Football is a sport where conditioning is of great importance to maximize performance.
At the start of the pre-season, most coaches today focus heavily on building an aerobic base that prepares players for the season.
building an aerobic base
The term “aerobic base” has been used frequently over the last 10–20 years, and the reason for building this base is evidence that a player runs 8–12 km during a soccer game over a period of 90 minutes.
So far, so good. But when it comes to the distance covered during a football game, shouldn’t we really be focusing on how we got there, instead of just focusing on the distance?
Is actual distance the most important aspect?
Sure, a professional soccer player may run 11-12km during a game, but this distance is not covered through long distance running at the same pace throughout the game, quite the contrary.
What separates a world-class athlete from an average athlete is not necessarily the distance covered, but the number of high-intensity runs and sprints performed.
long distance running will make your players slow and weak
If you still think running long distances is the way to go for soccer conditioning, this will hopefully change your mind.
Running long distances will stimulate your slow-twitch muscle fibers, which means your body is performing at slow speeds during long-distance running, and over time your fast-twitch muscle fibers will “sink”. will go, making you slower and weaker.
Football is a “power-sport”, where sprinting, maximum power, and jumping ability are of utmost importance. Running long distances will do the opposite for your players and make them weak and slow.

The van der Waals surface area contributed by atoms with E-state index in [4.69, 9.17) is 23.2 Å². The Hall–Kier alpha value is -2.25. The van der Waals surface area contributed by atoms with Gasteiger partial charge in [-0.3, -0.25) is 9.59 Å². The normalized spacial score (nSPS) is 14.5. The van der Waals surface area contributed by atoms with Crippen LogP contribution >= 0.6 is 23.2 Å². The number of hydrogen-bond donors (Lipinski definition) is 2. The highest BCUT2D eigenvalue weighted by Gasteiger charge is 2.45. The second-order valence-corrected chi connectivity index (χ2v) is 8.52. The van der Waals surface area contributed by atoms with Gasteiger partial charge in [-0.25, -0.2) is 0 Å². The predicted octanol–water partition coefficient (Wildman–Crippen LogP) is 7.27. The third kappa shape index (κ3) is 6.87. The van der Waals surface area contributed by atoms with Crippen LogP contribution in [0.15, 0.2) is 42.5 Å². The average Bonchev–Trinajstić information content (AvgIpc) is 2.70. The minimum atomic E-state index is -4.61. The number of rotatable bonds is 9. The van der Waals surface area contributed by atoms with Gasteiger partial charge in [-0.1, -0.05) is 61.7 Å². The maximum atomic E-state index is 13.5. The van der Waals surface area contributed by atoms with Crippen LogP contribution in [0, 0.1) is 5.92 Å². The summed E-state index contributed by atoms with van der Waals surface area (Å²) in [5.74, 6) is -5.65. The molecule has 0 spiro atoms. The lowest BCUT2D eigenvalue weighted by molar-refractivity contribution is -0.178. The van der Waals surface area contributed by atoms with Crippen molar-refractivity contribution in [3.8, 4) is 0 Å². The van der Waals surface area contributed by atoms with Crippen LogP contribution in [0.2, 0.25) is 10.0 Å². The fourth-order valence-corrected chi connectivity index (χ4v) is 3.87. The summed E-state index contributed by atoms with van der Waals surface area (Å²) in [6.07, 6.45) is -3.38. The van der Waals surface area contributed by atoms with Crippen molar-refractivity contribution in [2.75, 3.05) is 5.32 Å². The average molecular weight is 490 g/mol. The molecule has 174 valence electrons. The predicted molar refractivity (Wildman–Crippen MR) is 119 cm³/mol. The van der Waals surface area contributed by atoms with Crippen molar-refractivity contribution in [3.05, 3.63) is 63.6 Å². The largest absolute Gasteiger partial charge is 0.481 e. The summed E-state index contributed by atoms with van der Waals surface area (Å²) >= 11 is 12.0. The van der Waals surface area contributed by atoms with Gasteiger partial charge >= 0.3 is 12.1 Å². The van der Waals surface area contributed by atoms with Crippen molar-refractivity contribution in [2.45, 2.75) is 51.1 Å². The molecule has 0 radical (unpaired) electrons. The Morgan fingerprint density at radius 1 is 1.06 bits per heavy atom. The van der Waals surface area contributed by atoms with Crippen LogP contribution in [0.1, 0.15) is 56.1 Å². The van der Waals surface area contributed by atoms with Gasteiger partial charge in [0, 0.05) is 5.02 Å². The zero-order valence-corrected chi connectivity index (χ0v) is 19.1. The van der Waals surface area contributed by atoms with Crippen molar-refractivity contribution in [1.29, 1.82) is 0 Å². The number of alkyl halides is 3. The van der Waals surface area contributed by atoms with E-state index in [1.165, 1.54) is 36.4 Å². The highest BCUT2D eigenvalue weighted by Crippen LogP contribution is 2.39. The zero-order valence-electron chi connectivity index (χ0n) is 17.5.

Is an aerobic base needed?
Not in the traditional way via long distance running. My philosophy on football conditioning is that it should all be done on the football field, and most of the conditioning should be sport-specific, meaning most of it should be done with the ball.
However, during the start of pre-season, I build an aerobic base through tempo running,
Tempo running is where players run at about 75-80% of the distance they run when running. The distances I use for tempo running are 100m (the length of a football field) and 200m (back and forth).
The rule of thumb for distance and time is:
– 100m: 18-22 sec
– 200m: 38-44 sec
So if they do a 100m tempo run, they should run at a pace where it takes them 18-22 seconds to run 100m.
I use tempo runs for 3-4 weeks, 2-3 sessions/week, increasing distance with 200-300m per workout. I coach a boys 18 team, so if you coach younger players, be a little more careful with the volume.
The first session might be 8 x 100m, and then the next 10 x 100m, and then I’ll run 200m with 100m in the same session.
I often have players rest for 2 minutes halfway through, and then have them run the rest of the distance.
tempo running This will help you build the aerobic base needed for soccer, and ensure that your players still remain strong and explosive.